IT had been a harder day than usual at the Conservative Party conference. File the early stuff, then hit the bar in the Brighton Centre at 11 o'clock, breaking off only to have a few pints and a salt beef sandwich for lunch at the Hole in the Wall – aka the Marquess of Queensberry Arms. Then a quick call into the press office to pick up the latest pre-packaged ministerial speeches for browsing back in the Brighton Centre bar.
‘Never make the mistake of imagining that Brighton is some kind of Blackpool for soft southerners. Nothing could be further from the truth’
All done by six and time for a snooze before attacking the last night of the week; only Maggie Thatcher’s speech to come tomorrow. But as it happened, when my alarm went off at 10pm the rigours of the day kicked in.
Carousing on the last night of the fourth political conference in successive weeks (SDP, Liberals, Labour then Tories) suddenly lost its appeal. I turned over and tried to get back to sleep. Only I couldn't. Midnight passed. Then one, two – and as the clock approached three, an unmistakeable sound shattered the night. Boom...crash! An explosion followed by the sound of falling masonry.
It was 2.54am on October 12 1984: I'd just heard the sound of the IRA's attempting to assassinate Prime MInister Thatcher and her British Cabinet.
I sprinted down the seafront and saw how close Patrick Magee had come to succeeding in his mission. Next door to the conference centre the Grand Hotel, where leading figures in the government and their husbands and wives were staying, was, as ever, floodlit.
But an ugly, jagged gash now scarred the white, wedding cake façade of the hotel, one of Brighton’s most iconic landmarks. Five people died that night and many more were injured, some seriously. Mrs T made her defiant speech the next afternoon and the rest, as they say, is history.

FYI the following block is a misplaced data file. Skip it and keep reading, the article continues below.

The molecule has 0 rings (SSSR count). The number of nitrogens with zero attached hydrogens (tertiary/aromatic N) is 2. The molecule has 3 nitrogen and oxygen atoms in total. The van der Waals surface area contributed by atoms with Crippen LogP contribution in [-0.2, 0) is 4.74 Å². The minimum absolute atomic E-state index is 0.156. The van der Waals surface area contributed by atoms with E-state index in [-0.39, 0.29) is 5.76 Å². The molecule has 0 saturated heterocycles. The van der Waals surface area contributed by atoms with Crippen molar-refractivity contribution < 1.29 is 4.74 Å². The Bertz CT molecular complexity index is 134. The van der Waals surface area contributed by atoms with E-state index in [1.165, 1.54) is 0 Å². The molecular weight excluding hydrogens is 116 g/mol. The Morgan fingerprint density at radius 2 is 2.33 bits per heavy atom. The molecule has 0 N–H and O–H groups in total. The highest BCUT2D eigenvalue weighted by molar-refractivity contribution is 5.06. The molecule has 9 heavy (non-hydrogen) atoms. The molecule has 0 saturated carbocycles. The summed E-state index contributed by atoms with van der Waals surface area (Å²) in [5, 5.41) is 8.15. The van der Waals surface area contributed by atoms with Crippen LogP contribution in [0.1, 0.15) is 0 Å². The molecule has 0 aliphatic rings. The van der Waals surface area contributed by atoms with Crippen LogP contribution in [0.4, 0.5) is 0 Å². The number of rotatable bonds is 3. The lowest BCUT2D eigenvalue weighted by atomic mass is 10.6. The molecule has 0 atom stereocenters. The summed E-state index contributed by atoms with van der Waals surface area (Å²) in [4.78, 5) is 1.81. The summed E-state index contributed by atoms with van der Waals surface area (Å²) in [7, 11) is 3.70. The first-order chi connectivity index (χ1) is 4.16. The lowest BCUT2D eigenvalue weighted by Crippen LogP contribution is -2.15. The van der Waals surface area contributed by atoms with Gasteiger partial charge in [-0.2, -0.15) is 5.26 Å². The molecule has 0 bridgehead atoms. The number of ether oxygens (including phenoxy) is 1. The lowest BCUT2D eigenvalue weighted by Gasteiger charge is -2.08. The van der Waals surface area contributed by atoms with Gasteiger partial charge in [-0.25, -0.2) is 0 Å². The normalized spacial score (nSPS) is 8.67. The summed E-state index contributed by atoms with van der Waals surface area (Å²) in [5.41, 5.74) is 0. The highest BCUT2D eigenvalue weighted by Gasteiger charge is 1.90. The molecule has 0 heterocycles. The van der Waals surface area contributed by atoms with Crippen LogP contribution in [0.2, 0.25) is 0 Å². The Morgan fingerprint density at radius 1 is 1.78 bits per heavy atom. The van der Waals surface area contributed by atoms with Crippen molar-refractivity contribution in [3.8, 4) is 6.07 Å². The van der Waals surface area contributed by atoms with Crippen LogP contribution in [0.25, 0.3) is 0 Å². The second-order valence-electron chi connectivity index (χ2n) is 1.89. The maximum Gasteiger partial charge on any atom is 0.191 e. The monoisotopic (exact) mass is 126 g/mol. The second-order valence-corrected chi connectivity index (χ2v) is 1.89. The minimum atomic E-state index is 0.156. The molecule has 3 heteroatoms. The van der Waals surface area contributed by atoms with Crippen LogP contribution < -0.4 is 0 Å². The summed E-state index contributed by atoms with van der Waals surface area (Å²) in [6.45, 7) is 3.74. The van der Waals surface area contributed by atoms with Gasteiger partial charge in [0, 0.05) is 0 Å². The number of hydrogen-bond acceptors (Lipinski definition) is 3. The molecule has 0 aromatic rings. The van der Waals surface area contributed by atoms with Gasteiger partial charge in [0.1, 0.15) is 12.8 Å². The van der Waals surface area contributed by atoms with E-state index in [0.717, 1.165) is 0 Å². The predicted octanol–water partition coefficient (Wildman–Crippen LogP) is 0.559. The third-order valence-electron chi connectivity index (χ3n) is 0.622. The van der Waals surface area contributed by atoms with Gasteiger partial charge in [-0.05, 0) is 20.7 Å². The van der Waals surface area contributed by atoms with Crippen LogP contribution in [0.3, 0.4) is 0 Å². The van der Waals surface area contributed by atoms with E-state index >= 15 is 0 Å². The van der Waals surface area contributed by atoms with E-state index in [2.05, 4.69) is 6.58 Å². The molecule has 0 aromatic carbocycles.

I spent a week in Brighton just about every year between 1981 and 2004 on the political bandwagon, Tory, Labour and Liberal Democrat, but never actually stayed at the Grand, usually booked out for party grandees.
So, in the 30th year after that traumatic night, checking in at the hotel’s splendid lobby for a weekend break was a long-anticipated pleasure. Co-incidentally I'd seen the movie Quadrophenia a few nights earlier in which the King of the Mods, played by Sting turned out to be Grand Hotel bell hop.
While the magnificent, chandelier-hung lounge and bar were very familiar to me – usually at least 10-deep until the early hours during conference nights – our third floor room with its ornate wrought-iron balcony overlooking the sea offered a new luxurious take on one of the most famous seaside hotels in Britain.
Designed in the Victorian Italianate style by John Whichcord and opened in precisely 150 years ago to cater for toffs taking in the sea air, the Grand was only the third building in the country and the first outside London to boast a “vertical omnibus” – hydraulic lift to you and me.
The hotel was closed for two years after the bombing and the construction of an extension in 1993 brought the number of rooms to 201. But it's the recent comprehensive refurbishment programme, interrupted by the recession but now complete, that has transformed the rooms to their former glory – though in elegant contemporary style – and seen the rebranding of its restaurant into GBI, a chic modern dining experience that majors in what Brighton has always done best, seafood.